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Radner, Karen ORCID: 0000-0003-4425-9447 (8. June 2021): A bit of Assyrian imperial culture: the fragment of an inscribed pottery bowl from Gird-e Rūstam (Iraqi Kurdistan). In: Altorientaliische Forschungen, Vol. 48, No. 1: pp. 118-124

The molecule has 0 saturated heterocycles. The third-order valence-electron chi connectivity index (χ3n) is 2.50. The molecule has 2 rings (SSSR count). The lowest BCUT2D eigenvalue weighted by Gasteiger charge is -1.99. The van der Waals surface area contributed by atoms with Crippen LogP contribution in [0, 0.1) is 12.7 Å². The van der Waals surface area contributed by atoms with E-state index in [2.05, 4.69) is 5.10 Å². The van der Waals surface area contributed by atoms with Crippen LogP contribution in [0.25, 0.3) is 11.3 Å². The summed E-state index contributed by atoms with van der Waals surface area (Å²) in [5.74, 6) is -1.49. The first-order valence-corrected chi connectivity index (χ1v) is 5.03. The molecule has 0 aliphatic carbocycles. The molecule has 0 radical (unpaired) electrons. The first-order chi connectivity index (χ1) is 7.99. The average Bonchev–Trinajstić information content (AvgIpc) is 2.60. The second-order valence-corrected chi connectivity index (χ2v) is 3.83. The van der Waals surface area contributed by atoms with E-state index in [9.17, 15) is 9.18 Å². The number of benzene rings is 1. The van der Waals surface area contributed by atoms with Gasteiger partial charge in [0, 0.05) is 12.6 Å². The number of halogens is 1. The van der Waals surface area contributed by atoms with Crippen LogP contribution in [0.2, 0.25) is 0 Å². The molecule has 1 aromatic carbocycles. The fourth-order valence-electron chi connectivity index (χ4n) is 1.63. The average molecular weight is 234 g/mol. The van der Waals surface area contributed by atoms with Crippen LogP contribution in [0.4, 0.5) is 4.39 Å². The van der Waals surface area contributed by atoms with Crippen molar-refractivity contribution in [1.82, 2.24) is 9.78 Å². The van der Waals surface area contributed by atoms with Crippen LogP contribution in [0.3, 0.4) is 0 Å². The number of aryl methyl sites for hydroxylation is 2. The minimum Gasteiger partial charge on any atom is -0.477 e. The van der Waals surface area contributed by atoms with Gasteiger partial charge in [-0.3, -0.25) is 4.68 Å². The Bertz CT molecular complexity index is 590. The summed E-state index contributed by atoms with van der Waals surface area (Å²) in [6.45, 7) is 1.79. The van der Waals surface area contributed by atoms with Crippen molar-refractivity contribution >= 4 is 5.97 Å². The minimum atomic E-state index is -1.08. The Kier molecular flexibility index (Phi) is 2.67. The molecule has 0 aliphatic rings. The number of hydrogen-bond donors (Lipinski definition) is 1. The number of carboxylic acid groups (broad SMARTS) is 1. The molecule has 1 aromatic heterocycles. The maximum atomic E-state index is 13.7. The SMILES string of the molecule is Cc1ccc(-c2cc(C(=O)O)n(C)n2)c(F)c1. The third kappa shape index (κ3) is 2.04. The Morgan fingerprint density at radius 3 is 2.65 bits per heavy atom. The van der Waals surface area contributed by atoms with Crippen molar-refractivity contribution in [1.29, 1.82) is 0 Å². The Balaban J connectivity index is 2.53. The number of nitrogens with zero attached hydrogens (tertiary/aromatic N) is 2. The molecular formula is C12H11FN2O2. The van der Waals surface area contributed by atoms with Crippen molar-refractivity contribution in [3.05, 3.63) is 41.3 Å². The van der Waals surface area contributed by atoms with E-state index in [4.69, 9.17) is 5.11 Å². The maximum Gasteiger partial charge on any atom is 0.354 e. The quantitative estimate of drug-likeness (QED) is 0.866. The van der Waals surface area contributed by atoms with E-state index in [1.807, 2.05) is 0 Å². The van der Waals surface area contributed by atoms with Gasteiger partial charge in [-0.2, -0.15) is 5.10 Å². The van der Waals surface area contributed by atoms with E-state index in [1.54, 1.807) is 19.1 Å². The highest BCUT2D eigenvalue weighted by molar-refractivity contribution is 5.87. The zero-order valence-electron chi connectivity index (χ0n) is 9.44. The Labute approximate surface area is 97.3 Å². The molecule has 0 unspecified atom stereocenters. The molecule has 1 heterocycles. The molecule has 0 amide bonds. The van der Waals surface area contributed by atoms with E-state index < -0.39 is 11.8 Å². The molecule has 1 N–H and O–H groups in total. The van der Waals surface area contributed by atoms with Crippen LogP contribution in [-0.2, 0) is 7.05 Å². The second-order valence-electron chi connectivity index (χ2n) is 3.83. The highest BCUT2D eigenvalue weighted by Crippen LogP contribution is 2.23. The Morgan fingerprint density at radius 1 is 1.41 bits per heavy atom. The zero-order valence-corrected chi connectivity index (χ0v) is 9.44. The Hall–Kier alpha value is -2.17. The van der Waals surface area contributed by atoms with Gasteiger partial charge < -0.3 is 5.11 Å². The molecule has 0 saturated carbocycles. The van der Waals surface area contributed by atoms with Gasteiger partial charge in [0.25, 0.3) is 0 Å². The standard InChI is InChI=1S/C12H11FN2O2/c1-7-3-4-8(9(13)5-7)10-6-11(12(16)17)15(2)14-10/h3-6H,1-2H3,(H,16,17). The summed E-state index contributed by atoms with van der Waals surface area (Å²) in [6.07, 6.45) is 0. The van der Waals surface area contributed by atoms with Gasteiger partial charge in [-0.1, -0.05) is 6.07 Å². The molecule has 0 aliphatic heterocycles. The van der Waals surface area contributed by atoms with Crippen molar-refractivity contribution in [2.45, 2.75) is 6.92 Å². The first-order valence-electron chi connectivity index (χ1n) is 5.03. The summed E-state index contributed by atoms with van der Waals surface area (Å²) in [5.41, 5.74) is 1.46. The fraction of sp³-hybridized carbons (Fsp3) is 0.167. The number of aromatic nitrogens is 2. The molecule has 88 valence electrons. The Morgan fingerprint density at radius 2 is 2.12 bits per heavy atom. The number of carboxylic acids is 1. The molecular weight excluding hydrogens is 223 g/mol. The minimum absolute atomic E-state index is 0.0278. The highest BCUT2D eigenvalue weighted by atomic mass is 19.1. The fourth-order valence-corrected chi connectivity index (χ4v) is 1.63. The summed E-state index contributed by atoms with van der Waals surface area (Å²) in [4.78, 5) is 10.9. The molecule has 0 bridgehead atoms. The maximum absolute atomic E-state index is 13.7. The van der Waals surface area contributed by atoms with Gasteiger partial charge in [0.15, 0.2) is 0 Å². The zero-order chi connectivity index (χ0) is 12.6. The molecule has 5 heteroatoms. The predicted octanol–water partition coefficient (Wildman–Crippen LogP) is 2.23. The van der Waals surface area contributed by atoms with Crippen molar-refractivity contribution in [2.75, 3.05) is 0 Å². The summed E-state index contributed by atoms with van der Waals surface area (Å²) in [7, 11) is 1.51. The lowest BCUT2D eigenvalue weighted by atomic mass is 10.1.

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A key find from the 2018 excavations at the settlement mound of Gird-e Rūstam (Gird-i Rostam) in the easternmost part of the Kurdish Autonomous Region of Iraq, directly on the border with Iran, is an inscribed pottery sherd that can be assigned to the Neo-Assyrian period, more specifically the late 8th or 7th century BC. Albeit small, the sherd certainly belongs to a “carinated bowl”, which is a typical wine-drinking vessel of that time, and preserves a few signs of a cuneiform inscription in Akkadian language and Neo-Assyrian script. It is suggested that the reconstructed text contains mention of the local toponym Birtu-ša-Adad-remanni “Fortress of Adad-remanni”. This place is located in the border region between the Assyrian Empire and the kingdom of Mannea, which raises the possibility that Gird-e Rūstam could be identified with Birtu-ša-Adad-remanni.